It's taken me a lifetime to realize that people are best kept away from. I always wanted so badly to be liked that I'd keep on trying. But now I work hard at limiting contact with others. I don't even plug in my phone or answer the door, and I'm much, much happier.

By anon155858 — On Feb 24, 2011

i also have this phobia. i grew up in japan but i was a half-half mix, the other being a pacific islander. my skin color was fairly dark, or darker than everyone who lived in japan.

My father was barely home. He was always outside doing whatever he did, and my mom was always at work. i had an older brother and a younger, but my older brother despised me and my little brother was only three months old then, so i didn't have anyone to protect me or just hang around with so i hung out by myself.

I was only in second grade and was being called tons of names and being beaten up by group of kids. i think from those events that i gained this phobia.

When people look at me I'm disgusted at what they might see. It's hard to talk to people so that makes me even more of an awkward person. i just wanted to let everyone who has this same sickness know that you are not alone.

By anon144550 — On Jan 20, 2011

i have hid in the bathroom at school seven hours straight because i am terrified of being around other people.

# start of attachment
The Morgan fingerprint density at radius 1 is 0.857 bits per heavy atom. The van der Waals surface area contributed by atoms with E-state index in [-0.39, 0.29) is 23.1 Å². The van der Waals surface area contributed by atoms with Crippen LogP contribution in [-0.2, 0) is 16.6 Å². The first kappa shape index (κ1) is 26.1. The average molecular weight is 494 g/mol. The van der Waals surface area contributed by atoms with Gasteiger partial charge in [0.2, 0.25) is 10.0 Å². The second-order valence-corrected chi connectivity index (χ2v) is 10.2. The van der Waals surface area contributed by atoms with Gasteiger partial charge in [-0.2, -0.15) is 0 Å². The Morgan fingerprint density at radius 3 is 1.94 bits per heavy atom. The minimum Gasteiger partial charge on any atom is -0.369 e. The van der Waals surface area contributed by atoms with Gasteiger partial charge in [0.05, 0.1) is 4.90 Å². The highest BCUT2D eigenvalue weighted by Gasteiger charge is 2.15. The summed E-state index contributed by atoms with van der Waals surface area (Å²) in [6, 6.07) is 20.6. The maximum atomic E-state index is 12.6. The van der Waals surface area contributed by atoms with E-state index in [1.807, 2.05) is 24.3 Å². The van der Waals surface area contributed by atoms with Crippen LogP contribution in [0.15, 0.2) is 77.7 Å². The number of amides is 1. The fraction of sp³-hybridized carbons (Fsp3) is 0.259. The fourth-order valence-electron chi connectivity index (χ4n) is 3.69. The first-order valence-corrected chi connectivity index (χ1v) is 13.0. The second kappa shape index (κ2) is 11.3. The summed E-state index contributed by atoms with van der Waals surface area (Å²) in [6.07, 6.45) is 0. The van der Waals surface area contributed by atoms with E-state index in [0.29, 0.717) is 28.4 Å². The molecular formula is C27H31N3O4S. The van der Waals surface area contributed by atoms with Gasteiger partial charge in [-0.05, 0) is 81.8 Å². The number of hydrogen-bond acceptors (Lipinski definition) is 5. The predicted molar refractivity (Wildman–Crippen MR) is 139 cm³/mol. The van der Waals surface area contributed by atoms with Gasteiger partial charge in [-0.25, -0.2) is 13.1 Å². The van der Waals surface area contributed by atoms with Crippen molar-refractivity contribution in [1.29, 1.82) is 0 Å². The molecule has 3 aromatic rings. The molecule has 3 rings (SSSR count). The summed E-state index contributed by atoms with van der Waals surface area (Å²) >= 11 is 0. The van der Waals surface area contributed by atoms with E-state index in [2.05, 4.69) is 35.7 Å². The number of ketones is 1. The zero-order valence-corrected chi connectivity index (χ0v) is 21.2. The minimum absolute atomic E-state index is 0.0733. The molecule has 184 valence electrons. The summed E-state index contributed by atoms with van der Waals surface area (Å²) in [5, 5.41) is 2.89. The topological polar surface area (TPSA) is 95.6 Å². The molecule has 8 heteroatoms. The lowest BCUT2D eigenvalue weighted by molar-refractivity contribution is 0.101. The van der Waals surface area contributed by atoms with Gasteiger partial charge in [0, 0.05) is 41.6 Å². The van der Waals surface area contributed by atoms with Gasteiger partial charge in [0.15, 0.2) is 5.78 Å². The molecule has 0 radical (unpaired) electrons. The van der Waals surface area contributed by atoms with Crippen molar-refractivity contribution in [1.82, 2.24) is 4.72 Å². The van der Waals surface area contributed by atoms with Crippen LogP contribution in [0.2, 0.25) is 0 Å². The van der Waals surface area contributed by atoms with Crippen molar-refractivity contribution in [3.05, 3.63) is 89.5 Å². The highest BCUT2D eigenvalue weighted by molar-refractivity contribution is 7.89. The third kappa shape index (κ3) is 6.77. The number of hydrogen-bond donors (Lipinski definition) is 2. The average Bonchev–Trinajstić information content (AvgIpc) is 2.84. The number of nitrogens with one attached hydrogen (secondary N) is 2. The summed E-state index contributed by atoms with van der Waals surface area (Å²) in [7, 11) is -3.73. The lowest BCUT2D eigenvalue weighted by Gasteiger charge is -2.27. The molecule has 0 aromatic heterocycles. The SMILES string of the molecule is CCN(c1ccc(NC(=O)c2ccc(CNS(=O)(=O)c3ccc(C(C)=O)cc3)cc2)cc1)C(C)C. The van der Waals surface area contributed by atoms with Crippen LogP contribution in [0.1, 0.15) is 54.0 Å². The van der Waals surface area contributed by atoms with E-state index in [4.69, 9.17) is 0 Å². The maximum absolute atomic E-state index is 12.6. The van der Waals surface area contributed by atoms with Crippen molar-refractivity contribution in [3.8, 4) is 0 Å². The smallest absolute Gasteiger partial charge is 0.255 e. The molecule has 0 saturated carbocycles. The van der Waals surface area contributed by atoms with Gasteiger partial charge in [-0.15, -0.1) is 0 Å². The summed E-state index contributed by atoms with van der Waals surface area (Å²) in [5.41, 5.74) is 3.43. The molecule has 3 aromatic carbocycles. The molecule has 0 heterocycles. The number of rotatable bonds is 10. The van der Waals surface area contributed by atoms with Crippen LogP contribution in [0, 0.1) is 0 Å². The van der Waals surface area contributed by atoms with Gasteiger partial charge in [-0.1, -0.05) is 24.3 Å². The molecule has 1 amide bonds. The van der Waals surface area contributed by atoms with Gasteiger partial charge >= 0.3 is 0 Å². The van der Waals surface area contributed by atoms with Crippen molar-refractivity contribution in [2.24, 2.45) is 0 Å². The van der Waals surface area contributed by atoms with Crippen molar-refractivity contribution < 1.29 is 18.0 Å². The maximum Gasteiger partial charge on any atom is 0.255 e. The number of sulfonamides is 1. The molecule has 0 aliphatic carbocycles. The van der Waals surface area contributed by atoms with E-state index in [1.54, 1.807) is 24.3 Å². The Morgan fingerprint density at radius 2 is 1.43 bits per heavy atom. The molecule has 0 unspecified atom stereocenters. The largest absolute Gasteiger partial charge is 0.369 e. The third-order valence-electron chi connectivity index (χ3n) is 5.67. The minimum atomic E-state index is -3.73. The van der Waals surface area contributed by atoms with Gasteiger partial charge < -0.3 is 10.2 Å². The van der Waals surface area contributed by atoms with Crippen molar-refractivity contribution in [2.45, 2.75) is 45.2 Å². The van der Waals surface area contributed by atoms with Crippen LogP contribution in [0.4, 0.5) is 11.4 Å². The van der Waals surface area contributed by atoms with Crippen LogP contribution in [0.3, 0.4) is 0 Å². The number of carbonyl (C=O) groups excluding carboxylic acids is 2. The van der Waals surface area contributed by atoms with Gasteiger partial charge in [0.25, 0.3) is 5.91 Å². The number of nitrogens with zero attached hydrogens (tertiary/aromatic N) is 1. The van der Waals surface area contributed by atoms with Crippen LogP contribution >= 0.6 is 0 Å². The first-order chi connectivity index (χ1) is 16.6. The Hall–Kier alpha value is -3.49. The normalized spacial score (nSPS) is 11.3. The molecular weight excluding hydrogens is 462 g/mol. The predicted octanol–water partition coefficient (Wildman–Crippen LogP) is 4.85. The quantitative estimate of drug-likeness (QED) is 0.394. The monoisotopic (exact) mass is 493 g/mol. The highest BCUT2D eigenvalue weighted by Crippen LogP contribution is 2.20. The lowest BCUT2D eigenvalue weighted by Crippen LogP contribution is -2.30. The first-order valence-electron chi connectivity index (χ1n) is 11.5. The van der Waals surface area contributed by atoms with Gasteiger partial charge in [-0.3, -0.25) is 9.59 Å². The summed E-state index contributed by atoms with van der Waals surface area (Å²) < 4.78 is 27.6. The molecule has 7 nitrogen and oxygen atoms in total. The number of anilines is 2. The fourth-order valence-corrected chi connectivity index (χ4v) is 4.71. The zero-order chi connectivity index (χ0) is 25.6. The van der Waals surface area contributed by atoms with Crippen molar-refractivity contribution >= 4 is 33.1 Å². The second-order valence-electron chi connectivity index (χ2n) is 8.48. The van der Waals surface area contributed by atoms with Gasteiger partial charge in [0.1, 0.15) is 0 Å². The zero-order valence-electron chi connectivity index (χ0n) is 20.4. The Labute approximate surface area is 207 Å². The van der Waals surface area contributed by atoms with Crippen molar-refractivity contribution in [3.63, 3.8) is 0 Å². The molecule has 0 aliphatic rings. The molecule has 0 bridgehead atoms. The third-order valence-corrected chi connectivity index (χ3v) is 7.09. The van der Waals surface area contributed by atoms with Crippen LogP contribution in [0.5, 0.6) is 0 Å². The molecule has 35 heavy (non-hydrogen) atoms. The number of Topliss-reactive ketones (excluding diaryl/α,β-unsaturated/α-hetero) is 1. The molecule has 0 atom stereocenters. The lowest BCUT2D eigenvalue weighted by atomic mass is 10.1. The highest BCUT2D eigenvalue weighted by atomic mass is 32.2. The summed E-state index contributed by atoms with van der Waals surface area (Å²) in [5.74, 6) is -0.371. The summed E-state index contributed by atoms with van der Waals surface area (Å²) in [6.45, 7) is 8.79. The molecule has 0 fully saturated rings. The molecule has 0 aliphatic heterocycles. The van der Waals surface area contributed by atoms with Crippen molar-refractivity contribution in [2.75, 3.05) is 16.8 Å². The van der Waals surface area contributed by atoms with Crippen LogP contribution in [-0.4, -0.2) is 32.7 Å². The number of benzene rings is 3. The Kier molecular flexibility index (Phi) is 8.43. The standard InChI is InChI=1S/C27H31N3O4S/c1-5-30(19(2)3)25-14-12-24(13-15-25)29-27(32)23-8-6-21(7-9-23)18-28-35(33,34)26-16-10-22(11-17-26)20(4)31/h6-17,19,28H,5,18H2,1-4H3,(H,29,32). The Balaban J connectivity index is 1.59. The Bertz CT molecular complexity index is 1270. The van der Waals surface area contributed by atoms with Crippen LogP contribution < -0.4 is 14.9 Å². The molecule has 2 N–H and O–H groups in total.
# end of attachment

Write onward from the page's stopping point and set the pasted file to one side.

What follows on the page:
By anon132681 — On Dec 07, 2010

I hate to admit it, but when family members or co-workers are whispering I always wonder what they are talking about, more often than not I feel they are talking about me. I have battled a weight problem since My teens, and I have heard people make many rude and hurtful comments about me. If I could work from home and have my groceries delivered once a week I would probably never leave my apartment.

By anon40017 — On Aug 05, 2009

I have suffered with anthropophobia due to being bullied at work and I believe this condition can often be masked under the label agoraphobia. For many agoraphobics, fear of people is the real condition.

Malcolm Tatum
Malcolm Tatum
Malcolm Tatum, a former teleconferencing industry professional, followed his passion for trivia, research, and writing...
Learn more